Do I have this one?

Every month or so, I drop by my friendly neighborhood used record store.

There’s a $1 bin in which there are some treasures to be found. There also are other bins, in which more collectible, more desirable albums can be found for a still-reasonable price.

When I was there the other day, I came across “Fire and Water,” the classic 1970 album from Free, in the other bins.

My only problem — and this may come only when you reach the point that you have too many albums — was this: I knew I’d never bought it, but I couldn’t recall whether it was one of my wife’s albums.

So, after a bit of indecision, I figured if it was a double, $4 wasn’t too much to pay for it. Happily, it wasn’t a double. Now we have a nice, clean copy. Well worth the $4.

Which is the long way around the barn of saying tonight’s offering is Side 2 from “Fire and Water.”

This was about as good as mainstream rock got at the time. Free consisted of Paul Rodgers on vocals, Paul Kossoff on guitar, Andy Fraser on bass and Simon Kirke on drums.

Of the cuts on this side, “Mr. Big” offers some classic ’70s jamming by all; “Don’t Say You Love Me” has a slow, mellow groove and Rodgers’ pleading vocals; and “All Right Now” … well, I trust you know that one.

When this album was released in June 1970, Free had been together for two years, making a name for itself in England as a blues-rock band. “Fire and Water” is more rock than blues. Not much blues at all, really.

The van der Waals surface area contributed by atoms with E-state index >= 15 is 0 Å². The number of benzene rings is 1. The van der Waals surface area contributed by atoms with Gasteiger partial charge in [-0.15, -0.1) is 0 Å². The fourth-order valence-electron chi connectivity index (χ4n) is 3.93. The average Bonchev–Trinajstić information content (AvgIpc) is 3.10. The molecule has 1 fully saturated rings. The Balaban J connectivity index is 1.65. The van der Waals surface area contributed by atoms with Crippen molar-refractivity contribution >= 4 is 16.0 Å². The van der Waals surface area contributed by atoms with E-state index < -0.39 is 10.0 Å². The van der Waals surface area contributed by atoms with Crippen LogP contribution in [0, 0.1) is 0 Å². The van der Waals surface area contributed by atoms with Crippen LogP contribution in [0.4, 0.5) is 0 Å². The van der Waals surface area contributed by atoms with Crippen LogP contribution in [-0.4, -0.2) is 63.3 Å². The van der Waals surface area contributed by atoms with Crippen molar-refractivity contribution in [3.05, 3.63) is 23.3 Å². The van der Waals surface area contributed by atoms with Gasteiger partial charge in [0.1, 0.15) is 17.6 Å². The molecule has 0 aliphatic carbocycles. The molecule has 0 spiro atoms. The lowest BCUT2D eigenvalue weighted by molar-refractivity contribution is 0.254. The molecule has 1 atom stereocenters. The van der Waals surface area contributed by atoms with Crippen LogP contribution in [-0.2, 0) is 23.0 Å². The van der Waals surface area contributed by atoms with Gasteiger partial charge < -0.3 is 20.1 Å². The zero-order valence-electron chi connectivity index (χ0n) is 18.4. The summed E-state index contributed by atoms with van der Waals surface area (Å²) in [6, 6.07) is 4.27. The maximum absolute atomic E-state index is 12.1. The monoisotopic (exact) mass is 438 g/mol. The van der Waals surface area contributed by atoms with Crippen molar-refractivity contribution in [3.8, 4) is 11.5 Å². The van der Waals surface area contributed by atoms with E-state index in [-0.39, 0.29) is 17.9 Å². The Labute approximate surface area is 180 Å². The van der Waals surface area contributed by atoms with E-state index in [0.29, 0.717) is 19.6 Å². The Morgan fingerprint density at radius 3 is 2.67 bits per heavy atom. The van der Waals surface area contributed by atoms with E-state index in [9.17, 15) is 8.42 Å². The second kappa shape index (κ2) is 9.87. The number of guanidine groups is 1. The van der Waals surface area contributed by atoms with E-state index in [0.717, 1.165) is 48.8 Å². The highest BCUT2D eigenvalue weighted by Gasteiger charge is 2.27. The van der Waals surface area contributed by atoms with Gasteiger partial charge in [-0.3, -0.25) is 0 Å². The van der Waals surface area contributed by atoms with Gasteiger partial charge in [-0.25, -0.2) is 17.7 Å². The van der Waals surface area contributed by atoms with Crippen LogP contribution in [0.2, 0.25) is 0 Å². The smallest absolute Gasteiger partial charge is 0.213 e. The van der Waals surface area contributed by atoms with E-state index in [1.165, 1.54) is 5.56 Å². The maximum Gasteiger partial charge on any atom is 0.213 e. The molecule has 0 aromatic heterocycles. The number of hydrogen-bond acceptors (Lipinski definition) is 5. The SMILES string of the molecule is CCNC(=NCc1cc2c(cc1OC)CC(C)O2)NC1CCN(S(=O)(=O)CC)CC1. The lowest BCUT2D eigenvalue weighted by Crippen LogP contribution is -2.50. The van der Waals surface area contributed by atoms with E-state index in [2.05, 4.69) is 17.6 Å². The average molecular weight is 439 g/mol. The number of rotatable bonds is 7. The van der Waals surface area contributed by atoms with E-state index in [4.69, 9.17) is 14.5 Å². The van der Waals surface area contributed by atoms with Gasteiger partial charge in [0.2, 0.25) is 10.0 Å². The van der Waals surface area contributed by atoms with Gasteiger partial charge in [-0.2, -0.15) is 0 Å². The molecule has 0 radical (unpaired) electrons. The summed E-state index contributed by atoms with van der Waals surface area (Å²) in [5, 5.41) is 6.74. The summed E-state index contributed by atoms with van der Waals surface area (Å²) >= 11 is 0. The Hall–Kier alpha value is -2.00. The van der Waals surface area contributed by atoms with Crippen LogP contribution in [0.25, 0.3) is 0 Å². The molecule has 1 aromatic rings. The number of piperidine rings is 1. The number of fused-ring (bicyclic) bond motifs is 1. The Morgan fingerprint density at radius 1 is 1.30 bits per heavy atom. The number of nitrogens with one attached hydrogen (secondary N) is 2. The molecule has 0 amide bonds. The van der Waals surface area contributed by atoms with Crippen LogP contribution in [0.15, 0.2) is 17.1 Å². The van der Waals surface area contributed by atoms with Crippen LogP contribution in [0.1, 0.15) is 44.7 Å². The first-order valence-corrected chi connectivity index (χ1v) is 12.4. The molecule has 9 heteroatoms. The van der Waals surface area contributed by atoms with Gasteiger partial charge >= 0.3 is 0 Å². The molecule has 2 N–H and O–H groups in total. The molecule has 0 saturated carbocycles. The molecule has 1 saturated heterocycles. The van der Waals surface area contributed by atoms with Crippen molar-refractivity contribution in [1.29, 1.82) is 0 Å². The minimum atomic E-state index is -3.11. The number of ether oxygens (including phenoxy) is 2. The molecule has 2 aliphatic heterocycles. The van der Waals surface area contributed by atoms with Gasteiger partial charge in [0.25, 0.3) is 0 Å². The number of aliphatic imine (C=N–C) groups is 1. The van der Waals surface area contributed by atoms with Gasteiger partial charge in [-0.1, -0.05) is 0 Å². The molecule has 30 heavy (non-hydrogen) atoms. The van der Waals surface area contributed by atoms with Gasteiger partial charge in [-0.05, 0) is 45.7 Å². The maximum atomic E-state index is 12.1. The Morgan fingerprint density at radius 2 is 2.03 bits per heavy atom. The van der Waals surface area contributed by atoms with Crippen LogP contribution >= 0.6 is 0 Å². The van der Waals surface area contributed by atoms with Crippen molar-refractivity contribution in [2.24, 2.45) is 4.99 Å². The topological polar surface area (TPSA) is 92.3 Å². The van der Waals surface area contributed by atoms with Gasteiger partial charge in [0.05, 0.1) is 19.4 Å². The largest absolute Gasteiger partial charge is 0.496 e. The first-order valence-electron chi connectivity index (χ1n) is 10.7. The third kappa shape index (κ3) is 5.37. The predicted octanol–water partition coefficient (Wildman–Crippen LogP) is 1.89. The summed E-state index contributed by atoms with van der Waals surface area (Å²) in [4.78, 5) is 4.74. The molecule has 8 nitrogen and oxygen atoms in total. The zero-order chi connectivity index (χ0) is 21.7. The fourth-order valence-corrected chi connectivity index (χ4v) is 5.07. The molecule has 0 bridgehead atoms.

Even though Free had been together for two years at the time, its members still were what now seems impossibly young. Rodgers, the guy behind that world-weary voice, was 20. Kirke also was 20. Kossoff, just 19, already was a skilled blues guitarist. Fraser, who with Rodgers co-wrote five of the seven cuts on this album, was just 17.

This was as good as it got for Free. They broke up 10 months after “Fire and Water” came out, stayed apart for about a year, then got back together for one final year. They called it quits for good in 1973. Kossoff’s drug problems contributed to the instability, and he died in 1976, just 25.

Though you know “All Right Now” all too well, I’ve ripped that side so you can listen to it in the context of the rest of Free’s work at that time.

freefirewaterlp.jpg

“Mr. Big,” “Don’t Say You Love Me” and “All Right Now,” Free, from “Fire and Water,” 1970. It runs 17:10.

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One Comment on “Do I have this one?”


  1. […] over at our other blog, The Midnight Tracker: Side 2 from “Fire and Water,” Free’s great 1970 […]


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